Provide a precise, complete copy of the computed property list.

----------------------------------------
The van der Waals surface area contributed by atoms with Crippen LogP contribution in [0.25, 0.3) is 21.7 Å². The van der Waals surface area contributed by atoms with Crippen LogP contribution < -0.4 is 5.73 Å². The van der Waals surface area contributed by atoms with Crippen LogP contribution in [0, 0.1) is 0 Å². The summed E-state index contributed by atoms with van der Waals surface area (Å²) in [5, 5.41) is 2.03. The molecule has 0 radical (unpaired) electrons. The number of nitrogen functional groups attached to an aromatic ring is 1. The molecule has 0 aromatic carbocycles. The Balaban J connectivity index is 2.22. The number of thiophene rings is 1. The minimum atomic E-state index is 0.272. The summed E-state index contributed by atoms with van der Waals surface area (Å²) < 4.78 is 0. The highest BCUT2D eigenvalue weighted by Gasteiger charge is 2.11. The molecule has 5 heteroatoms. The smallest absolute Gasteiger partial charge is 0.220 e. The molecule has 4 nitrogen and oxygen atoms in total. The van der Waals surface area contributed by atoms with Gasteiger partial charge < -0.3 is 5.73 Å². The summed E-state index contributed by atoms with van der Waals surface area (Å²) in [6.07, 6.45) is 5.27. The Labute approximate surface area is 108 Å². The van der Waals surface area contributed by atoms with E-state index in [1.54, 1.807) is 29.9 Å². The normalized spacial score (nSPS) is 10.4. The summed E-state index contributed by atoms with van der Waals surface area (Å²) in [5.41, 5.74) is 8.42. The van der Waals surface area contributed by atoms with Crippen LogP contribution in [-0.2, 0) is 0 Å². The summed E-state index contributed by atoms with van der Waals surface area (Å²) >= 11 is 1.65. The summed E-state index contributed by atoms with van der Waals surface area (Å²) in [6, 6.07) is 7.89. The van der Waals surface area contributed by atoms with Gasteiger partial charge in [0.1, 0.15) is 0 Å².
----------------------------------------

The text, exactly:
The van der Waals surface area contributed by atoms with Crippen LogP contribution in [0.25, 0.3) is 21.7 Å². The van der Waals surface area contributed by atoms with Crippen LogP contribution < -0.4 is 5.73 Å². The van der Waals surface area contributed by atoms with Crippen LogP contribution in [0, 0.1) is 0 Å². The summed E-state index contributed by atoms with van der Waals surface area (Å²) in [5, 5.41) is 2.03. The molecule has 0 radical (unpaired) electrons. The number of nitrogen functional groups attached to an aromatic ring is 1. The molecule has 0 aromatic carbocycles. The Balaban J connectivity index is 2.22. The number of thiophene rings is 1. The minimum atomic E-state index is 0.272. The summed E-state index contributed by atoms with van der Waals surface area (Å²) < 4.78 is 0. The highest BCUT2D eigenvalue weighted by Gasteiger charge is 2.11. The molecule has 5 heteroatoms. The smallest absolute Gasteiger partial charge is 0.220 e. The molecule has 4 nitrogen and oxygen atoms in total. The van der Waals surface area contributed by atoms with Gasteiger partial charge < -0.3 is 5.73 Å². The summed E-state index contributed by atoms with van der Waals surface area (Å²) in [6.07, 6.45) is 5.27. The Labute approximate surface area is 108 Å². The van der Waals surface area contributed by atoms with E-state index in [1.54, 1.807) is 29.9 Å². The normalized spacial score (nSPS) is 10.4. The summed E-state index contributed by atoms with van der Waals surface area (Å²) in [5.41, 5.74) is 8.42. The van der Waals surface area contributed by atoms with Crippen LogP contribution in [-0.2, 0) is 0 Å². The summed E-state index contributed by atoms with van der Waals surface area (Å²) >= 11 is 1.65. The summed E-state index contributed by atoms with van der Waals surface area (Å²) in [6, 6.07) is 7.89. The van der Waals surface area contributed by atoms with Gasteiger partial charge in [0.1, 0.15) is 0 Å².